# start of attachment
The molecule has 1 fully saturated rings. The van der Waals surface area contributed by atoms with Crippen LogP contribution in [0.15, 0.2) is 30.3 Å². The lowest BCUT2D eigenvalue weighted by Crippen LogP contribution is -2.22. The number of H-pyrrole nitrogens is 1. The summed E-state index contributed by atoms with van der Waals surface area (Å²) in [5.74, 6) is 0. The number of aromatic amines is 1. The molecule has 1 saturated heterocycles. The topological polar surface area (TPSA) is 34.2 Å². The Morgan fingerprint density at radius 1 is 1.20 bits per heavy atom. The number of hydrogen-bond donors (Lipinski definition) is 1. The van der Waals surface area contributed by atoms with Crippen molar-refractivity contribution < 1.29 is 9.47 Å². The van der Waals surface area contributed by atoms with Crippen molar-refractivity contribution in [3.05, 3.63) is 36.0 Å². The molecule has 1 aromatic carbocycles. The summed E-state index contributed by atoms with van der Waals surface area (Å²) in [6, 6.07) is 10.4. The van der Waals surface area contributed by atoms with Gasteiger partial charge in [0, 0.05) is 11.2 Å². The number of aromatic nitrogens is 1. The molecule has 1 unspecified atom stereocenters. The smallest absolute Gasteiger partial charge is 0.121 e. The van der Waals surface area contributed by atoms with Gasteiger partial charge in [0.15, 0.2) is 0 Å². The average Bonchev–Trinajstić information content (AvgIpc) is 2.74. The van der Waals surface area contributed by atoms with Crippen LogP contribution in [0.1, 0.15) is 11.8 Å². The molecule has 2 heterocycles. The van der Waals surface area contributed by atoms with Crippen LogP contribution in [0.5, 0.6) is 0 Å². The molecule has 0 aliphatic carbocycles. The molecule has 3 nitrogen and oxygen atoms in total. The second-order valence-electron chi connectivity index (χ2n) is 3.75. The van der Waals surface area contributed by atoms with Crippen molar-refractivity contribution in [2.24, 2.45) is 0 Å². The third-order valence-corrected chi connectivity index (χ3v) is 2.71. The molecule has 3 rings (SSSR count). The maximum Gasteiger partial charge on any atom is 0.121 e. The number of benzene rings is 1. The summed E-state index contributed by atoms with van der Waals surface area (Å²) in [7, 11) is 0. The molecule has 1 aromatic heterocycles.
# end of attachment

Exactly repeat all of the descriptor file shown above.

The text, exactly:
The molecule has 1 fully saturated rings. The van der Waals surface area contributed by atoms with Crippen LogP contribution in [0.15, 0.2) is 30.3 Å². The lowest BCUT2D eigenvalue weighted by Crippen LogP contribution is -2.22. The number of H-pyrrole nitrogens is 1. The summed E-state index contributed by atoms with van der Waals surface area (Å²) in [5.74, 6) is 0. The number of aromatic amines is 1. The molecule has 1 saturated heterocycles. The topological polar surface area (TPSA) is 34.2 Å². The Morgan fingerprint density at radius 1 is 1.20 bits per heavy atom. The number of hydrogen-bond donors (Lipinski definition) is 1. The van der Waals surface area contributed by atoms with Crippen molar-refractivity contribution < 1.29 is 9.47 Å². The van der Waals surface area contributed by atoms with Crippen molar-refractivity contribution in [3.05, 3.63) is 36.0 Å². The molecule has 1 aromatic carbocycles. The summed E-state index contributed by atoms with van der Waals surface area (Å²) in [6, 6.07) is 10.4. The van der Waals surface area contributed by atoms with Gasteiger partial charge in [0, 0.05) is 11.2 Å². The number of aromatic nitrogens is 1. The molecule has 1 unspecified atom stereocenters. The smallest absolute Gasteiger partial charge is 0.121 e. The van der Waals surface area contributed by atoms with Gasteiger partial charge in [0.15, 0.2) is 0 Å². The average Bonchev–Trinajstić information content (AvgIpc) is 2.74. The van der Waals surface area contributed by atoms with Crippen LogP contribution in [0.1, 0.15) is 11.8 Å². The molecule has 2 heterocycles. The van der Waals surface area contributed by atoms with Crippen LogP contribution in [0.5, 0.6) is 0 Å². The molecule has 0 aliphatic carbocycles. The molecule has 3 nitrogen and oxygen atoms in total. The second-order valence-electron chi connectivity index (χ2n) is 3.75. The van der Waals surface area contributed by atoms with Crippen molar-refractivity contribution in [2.24, 2.45) is 0 Å². The third-order valence-corrected chi connectivity index (χ3v) is 2.71. The molecule has 3 rings (SSSR count). The maximum Gasteiger partial charge on any atom is 0.121 e. The number of benzene rings is 1. The summed E-state index contributed by atoms with van der Waals surface area (Å²) in [7, 11) is 0. The molecule has 1 aromatic heterocycles.